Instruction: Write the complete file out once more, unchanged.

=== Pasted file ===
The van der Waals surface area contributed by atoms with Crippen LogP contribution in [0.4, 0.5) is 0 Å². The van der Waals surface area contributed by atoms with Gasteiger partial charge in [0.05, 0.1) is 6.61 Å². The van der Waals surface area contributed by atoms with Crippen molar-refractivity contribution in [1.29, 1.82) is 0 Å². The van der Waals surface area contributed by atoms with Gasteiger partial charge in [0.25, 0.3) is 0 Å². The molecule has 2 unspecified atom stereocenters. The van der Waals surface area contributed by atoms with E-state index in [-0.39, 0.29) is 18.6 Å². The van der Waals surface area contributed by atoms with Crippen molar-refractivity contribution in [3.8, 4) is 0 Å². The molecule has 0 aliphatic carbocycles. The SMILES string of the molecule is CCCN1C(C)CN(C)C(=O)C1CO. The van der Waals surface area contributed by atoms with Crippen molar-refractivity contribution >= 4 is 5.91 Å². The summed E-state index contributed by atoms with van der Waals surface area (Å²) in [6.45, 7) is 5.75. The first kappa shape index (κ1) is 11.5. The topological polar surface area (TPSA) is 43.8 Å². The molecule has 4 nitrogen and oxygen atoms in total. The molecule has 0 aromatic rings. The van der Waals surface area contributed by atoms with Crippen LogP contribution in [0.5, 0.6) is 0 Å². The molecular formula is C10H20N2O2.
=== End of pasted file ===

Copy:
The van der Waals surface area contributed by atoms with Crippen LogP contribution in [0.4, 0.5) is 0 Å². The van der Waals surface area contributed by atoms with Gasteiger partial charge in [0.05, 0.1) is 6.61 Å². The van der Waals surface area contributed by atoms with Crippen molar-refractivity contribution in [1.29, 1.82) is 0 Å². The van der Waals surface area contributed by atoms with Gasteiger partial charge in [0.25, 0.3) is 0 Å². The molecule has 2 unspecified atom stereocenters. The van der Waals surface area contributed by atoms with E-state index in [-0.39, 0.29) is 18.6 Å². The van der Waals surface area contributed by atoms with Crippen molar-refractivity contribution in [3.8, 4) is 0 Å². The molecule has 0 aliphatic carbocycles. The SMILES string of the molecule is CCCN1C(C)CN(C)C(=O)C1CO. The van der Waals surface area contributed by atoms with Crippen molar-refractivity contribution >= 4 is 5.91 Å². The summed E-state index contributed by atoms with van der Waals surface area (Å²) in [6.45, 7) is 5.75. The first kappa shape index (κ1) is 11.5. The topological polar surface area (TPSA) is 43.8 Å². The molecule has 4 nitrogen and oxygen atoms in total. The molecule has 0 aromatic rings. The van der Waals surface area contributed by atoms with Crippen LogP contribution in [0.5, 0.6) is 0 Å². The molecular formula is C10H20N2O2.